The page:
In Search Of True Identity

knowing at one time in their collective careers, back some 14 years ago, before they were the Triplets, before they were three-time Super Bowl champs, before they restored the Dallas Cowboys back to being the DALLAS COWBOYS, they too played on an identity-seeking team facing the Washington Redskins. 

They could take you back to Nov. 24, 1991, RFK Stadium. The Cowboys had not logged a winning season since 1985. They were but 27 games removed from consecutive seasons of 3-13 and then 1-15. Jimmy Johnson and Jerry Jones had yet to be accepted in these parts; yet to have distanced themselves from Landry and Schramm to create their own identity. 

Here the Cowboys were, but a tenuous 6-5, losers of two consecutive road games and having to play a third straight. And who should be awaiting these still Nowhere Boys, than the undefeated, 11-0 Washington Redskins, deemed 13-point favorites, causing those rabid 55,561 folks at RFK to properly affix their Hog snoots on high. 

"Everything was stacked against us," Johnson would later say when recounting the game in America's Rivalry

Lose, and that sixth consecutive losing season would be just around the corner. 

"We had not done anything yet to show we could be an above average football team," Aikman would say. 

Until that Sunday in the nation's Capital, when the Dallas Cowboys began the road back to being the Dallas Cowboys, when Michael Irvin really became Michael Irvin and the NFL finally had to seriously deal with the triple threat of Aikman, Irvin and Smith. 

Emmitt would rush for 132 yards that day, including a 32-yard touchdown run on a gusty third-and-15 draw call. Aikman would complete 13 of 20 passes for 204 yards, including a 34-yard touchdown pass to Alvin Harper, staking the Cowboys to a 14-7 lead before suffering a regular-season ending sprained knee five plays into the third quarter. 

And Irvin would basically have his NFL coming-out party facing Redskins legendary corner Darrell Green, catching nine passes for 130 yards, including what turned out to be the back-breaking 23-yard touchdown pass from backup Steve Beuerlein early in the fourth quarter. A Playmaker indeed was born. 

So, too, were the Cowboys in that 24-21 victory against what turned out to be the eventual Super Bowl champs who would only lose one more time that year, the season finale when Gibbs rested his starters. They would finish the season with a five-game winning streak, qualifying for the playoffs for the first time since 1985 and then winning a playoff game for the first time since the 1982 strike-induced Super Bowl Tournament season.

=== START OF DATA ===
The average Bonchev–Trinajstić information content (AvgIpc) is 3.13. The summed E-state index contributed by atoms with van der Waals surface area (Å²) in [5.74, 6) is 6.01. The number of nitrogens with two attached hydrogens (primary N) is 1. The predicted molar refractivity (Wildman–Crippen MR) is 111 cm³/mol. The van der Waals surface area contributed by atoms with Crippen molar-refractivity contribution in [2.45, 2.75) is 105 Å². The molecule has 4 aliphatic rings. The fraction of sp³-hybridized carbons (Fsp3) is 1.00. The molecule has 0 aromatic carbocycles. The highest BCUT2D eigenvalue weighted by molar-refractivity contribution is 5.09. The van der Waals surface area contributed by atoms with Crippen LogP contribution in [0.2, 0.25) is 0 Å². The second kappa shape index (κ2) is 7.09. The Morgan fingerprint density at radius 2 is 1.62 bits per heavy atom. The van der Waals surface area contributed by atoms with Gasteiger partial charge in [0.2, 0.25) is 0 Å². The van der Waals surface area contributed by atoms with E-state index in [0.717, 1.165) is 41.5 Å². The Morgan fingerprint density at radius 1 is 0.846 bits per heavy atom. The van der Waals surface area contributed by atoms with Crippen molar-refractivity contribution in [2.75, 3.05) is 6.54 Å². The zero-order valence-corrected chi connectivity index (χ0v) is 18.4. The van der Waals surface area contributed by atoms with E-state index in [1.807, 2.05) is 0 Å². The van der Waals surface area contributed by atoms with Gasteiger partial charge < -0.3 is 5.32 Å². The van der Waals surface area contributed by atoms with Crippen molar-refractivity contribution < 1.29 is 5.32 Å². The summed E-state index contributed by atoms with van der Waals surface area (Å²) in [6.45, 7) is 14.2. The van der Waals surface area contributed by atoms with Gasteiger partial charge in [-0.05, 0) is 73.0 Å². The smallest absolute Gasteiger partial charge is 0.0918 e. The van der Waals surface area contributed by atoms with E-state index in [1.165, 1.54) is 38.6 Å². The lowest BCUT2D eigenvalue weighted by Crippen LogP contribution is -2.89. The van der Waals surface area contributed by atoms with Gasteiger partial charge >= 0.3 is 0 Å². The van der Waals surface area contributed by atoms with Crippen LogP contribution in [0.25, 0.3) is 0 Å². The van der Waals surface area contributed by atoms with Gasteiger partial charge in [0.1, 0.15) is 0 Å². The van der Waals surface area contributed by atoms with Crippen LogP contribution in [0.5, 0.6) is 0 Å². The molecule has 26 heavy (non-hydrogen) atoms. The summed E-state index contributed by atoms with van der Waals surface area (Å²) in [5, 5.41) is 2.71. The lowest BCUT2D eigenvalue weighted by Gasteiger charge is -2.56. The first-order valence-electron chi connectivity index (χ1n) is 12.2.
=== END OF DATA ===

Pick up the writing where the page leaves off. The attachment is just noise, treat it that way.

Johnson was on his way toward becoming one of those "guru" coaches. Jones was on his way toward becoming a maverick owner. Michael, Troy and Emmitt were on their way toward Ring of Honor, and likely Pro Football Hall of Fame, careers. 

And the Cowboys, well they had an identity again. For in that game they gambled on fourth downs, they executed an onside kick, they had the nerve to call a draw on third-and-15 and they actually threw a Hail Mary that was full of grace. The swagger was on it's way. 

So were five consecutive NFC East Division titles, and six in the next seven seasons; three Super Bowl titles in the next four years; four consecutive NFC Championship appearances; what turned out to be six consecutive winning seasons, and seven in the next eight. 

And who knew, but that game right there went a long way toward producing an electrical night like Monday night: Cowboys-Redskins, national TV, Ring of Honor ceremony, franchise reunion of stars, all sure to unleash gooseflesh-raising memories of who the Cowboys once were. 

As good as it gets? 

Only if these 2005 Dallas Cowboys can take a step toward establishing just who they are.   

MICK SHOTS

 
  Since the Redskins will start Mark Brunell, the lefty, his blindside will be protected by right tackle Jon Jansen, who is listed as questionable, but still expected to play with some sort of approved protective covering over his two broken thumbs.

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